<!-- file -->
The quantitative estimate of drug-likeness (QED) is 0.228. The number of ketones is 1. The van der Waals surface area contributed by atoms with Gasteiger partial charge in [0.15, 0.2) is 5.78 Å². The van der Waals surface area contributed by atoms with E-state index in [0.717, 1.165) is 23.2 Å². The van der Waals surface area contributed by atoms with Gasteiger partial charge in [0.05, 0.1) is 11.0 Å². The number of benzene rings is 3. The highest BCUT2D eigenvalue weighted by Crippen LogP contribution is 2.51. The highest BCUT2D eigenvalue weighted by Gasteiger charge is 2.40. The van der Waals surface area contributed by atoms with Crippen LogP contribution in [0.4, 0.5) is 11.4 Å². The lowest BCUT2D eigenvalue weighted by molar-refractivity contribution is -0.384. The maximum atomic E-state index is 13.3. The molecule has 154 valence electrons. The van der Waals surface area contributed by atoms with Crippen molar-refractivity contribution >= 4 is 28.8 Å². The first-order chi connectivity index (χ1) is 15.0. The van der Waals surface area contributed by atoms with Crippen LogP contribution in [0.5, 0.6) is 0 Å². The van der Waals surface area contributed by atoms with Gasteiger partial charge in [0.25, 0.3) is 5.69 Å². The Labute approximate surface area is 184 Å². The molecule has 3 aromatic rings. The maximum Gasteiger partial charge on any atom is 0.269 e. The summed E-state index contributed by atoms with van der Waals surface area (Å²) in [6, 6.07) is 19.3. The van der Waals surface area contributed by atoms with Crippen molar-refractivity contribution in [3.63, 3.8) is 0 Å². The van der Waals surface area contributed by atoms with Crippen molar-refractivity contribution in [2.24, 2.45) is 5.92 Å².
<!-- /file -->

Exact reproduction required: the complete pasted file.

The quantitative estimate of drug-likeness (QED) is 0.228. The number of ketones is 1. The van der Waals surface area contributed by atoms with Gasteiger partial charge in [0.15, 0.2) is 5.78 Å². The van der Waals surface area contributed by atoms with E-state index in [0.717, 1.165) is 23.2 Å². The van der Waals surface area contributed by atoms with Gasteiger partial charge in [0.05, 0.1) is 11.0 Å². The number of benzene rings is 3. The highest BCUT2D eigenvalue weighted by Crippen LogP contribution is 2.51. The highest BCUT2D eigenvalue weighted by Gasteiger charge is 2.40. The van der Waals surface area contributed by atoms with Crippen LogP contribution in [0.4, 0.5) is 11.4 Å². The lowest BCUT2D eigenvalue weighted by molar-refractivity contribution is -0.384. The maximum atomic E-state index is 13.3. The molecule has 154 valence electrons. The van der Waals surface area contributed by atoms with Crippen molar-refractivity contribution >= 4 is 28.8 Å². The first-order chi connectivity index (χ1) is 15.0. The van der Waals surface area contributed by atoms with Crippen LogP contribution in [0.5, 0.6) is 0 Å². The van der Waals surface area contributed by atoms with Gasteiger partial charge in [0.25, 0.3) is 5.69 Å². The Labute approximate surface area is 184 Å². The molecule has 3 aromatic rings. The maximum Gasteiger partial charge on any atom is 0.269 e. The summed E-state index contributed by atoms with van der Waals surface area (Å²) in [6, 6.07) is 19.3. The van der Waals surface area contributed by atoms with Crippen molar-refractivity contribution in [3.63, 3.8) is 0 Å². The van der Waals surface area contributed by atoms with Crippen molar-refractivity contribution in [2.24, 2.45) is 5.92 Å².